US tax bills dip to lowest level since '50

2011-02-08T00:00:00Z US tax bills dip to lowest level since '50The Associated Press The Associated Press
February 08, 2011 12:00 am  • 

WASHINGTON - Taxes too high?

Actually, as a share of the nation's economy, Uncle Sam's take this year will be the lowest since 1950, when the Korean War was just getting under way.

And for the third straight year, American families and businesses will pay less in federal taxes than they did under former President George W. Bush, thanks to a weak economy and a growing number of tax breaks for wealthy and poor alike.

Income-tax payments this year will be nearly 13 percent lower than they were in 2008, the last full year of the Bush presidency. Corporate taxes will be lower by a third, according to projections by the nonpartisan Congressional Budget Office.

The poor economy is largely to blame, with corporate profits down and unemployment up. But so is a tax code that grows each year with new deductions, credits and exemptions. The result is that families making as much as $50,000 can avoid paying federal income taxes, if they have at least two dependent children. Low-income families can actually make a profit from the income tax, and the wealthy can significantly cut their payments.

"The current state of the tax code is simply indefensible," says Sen. Kent Conrad, D-N.D., chairman of the Senate Budget Committee. "It is hemorrhaging revenue."

In the next few years, many can expect to pay more in taxes. Some increases were enacted as part of President Obama's health-care overhaul. And many states have raised taxes because - unlike the federal government - they have to balance their budgets each year. State tax receipts are projected to increase in all but seven states this year, according to the National Council of State Legislatures.

But in the third year of Obama's presidency, federal taxes are at historic lows. Tax receipts dropped sharply in 2009 as the economy sank into recession. They have since stabilized and are expected to grow by 3 percent this year. But federal tax revenues won't rebound to pre-recession levels until next year, according to CBO projections.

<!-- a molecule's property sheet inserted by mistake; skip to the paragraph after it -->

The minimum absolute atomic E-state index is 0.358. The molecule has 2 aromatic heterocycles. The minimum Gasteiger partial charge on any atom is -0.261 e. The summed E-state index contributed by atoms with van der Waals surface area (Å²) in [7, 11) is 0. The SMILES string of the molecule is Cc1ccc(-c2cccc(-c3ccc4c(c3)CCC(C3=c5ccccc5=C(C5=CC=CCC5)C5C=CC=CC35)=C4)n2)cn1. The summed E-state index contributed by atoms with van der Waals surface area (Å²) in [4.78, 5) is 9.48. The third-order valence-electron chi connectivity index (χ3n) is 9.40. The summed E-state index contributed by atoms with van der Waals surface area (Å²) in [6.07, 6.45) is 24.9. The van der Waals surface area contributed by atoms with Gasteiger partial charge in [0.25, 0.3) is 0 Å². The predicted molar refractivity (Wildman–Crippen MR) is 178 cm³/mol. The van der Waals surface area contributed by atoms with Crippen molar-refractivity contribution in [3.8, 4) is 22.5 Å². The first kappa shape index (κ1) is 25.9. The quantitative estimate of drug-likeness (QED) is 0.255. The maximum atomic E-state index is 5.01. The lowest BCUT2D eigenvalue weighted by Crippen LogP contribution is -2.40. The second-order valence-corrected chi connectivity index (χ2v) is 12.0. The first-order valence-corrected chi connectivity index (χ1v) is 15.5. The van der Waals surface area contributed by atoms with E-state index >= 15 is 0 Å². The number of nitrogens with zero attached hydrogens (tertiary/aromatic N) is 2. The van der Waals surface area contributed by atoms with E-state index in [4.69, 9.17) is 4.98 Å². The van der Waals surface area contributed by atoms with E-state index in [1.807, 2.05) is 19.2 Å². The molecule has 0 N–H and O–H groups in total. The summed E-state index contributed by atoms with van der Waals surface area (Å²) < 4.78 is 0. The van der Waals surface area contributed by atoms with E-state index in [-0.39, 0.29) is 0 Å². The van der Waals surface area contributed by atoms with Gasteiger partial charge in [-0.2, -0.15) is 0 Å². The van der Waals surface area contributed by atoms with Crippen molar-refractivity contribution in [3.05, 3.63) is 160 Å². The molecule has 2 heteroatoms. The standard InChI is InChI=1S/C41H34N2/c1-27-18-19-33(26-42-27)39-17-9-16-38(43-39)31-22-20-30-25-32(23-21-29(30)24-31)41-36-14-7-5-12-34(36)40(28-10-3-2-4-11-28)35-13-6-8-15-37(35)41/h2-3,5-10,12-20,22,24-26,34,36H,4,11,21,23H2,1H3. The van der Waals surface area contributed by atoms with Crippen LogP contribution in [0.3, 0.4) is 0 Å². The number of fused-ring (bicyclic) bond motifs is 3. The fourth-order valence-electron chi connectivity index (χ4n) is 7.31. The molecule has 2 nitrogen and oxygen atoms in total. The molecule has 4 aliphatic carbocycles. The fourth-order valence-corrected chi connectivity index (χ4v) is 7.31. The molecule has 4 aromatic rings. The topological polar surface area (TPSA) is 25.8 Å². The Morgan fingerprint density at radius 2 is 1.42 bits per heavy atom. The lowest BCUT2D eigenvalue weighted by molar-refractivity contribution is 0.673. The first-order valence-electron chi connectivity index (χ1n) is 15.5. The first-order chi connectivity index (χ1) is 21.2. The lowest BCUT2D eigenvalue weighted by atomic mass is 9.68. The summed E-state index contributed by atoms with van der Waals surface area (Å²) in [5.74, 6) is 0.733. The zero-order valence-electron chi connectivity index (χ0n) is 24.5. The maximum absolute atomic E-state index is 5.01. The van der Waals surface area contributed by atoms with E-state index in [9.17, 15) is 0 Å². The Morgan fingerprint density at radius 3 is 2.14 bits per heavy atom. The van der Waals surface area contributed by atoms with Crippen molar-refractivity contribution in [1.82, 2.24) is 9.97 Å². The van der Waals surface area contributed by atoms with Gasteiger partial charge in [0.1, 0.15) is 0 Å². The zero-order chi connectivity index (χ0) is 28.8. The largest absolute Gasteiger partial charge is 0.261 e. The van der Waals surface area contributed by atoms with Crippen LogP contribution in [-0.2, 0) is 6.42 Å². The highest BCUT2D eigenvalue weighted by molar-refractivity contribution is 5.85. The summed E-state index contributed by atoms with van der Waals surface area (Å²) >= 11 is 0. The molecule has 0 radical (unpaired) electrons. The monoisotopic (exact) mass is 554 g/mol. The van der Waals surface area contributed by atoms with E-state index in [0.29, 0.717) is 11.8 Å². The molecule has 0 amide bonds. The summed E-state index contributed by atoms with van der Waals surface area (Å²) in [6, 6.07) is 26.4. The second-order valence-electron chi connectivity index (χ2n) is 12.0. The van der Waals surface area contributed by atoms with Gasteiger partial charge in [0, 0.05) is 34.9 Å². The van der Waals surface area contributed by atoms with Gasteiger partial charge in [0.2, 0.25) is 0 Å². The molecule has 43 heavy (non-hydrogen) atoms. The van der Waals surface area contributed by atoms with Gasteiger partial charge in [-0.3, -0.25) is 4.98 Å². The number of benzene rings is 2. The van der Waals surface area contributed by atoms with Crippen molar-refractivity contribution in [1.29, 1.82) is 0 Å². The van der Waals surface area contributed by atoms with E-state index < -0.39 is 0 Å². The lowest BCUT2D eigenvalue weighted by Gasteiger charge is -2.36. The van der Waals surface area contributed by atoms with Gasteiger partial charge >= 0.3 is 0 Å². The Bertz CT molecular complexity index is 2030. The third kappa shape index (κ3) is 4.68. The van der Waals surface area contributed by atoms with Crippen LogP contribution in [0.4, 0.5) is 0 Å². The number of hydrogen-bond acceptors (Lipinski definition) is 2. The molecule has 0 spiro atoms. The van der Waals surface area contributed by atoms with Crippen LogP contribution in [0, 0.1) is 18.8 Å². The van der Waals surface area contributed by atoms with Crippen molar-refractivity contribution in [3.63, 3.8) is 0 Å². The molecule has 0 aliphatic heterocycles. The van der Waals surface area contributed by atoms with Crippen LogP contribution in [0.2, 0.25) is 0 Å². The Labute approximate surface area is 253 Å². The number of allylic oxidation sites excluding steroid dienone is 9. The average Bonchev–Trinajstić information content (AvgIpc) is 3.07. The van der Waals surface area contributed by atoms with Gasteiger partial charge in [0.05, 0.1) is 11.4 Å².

In the current budget year, federal tax receipts will be equal to 14.8 percent of the Gross Domestic Product, or GDP, the lowest level since Harry Truman was president. In Bush's last year in office, tax receipts were 17.5 percent of GDP, just below their 40-year average.

The lack of revenue, combined with increases in spending, means the federal government will borrow 40 cents for every dollar it spends this year. The annual federal budget deficit is projected to reach a record $1.5 trillion.

Lawmakers from both political parties vow to tackle the nation's financial problems. Republicans in Congress promise big spending cuts, and Obama says he wants to reshape corporate taxes, closing loopholes to pay for lower overall rates. Few in Washington, however, are calling for big tax increases, at least in the short term.

"America's tax system is clearly broken," Donald Marron, a former economic adviser to Bush, told the Senate Budget Committee at a recent hearing. "It fails at its most basic task, which, lest we forget, is raising enough money to pay for the federal government."

At the request of The Associated Press, The Tax Institute at H&R Block compared 2008 and 2010 tax bills for families at various income levels, showing how their taxes have changed since Obama took office. Taxpayers are filing their 2010 tax returns this spring, while 2008 was the last full year that Bush was president. The scenarios assume that each family had the same income, filing status and number of dependent children in both years.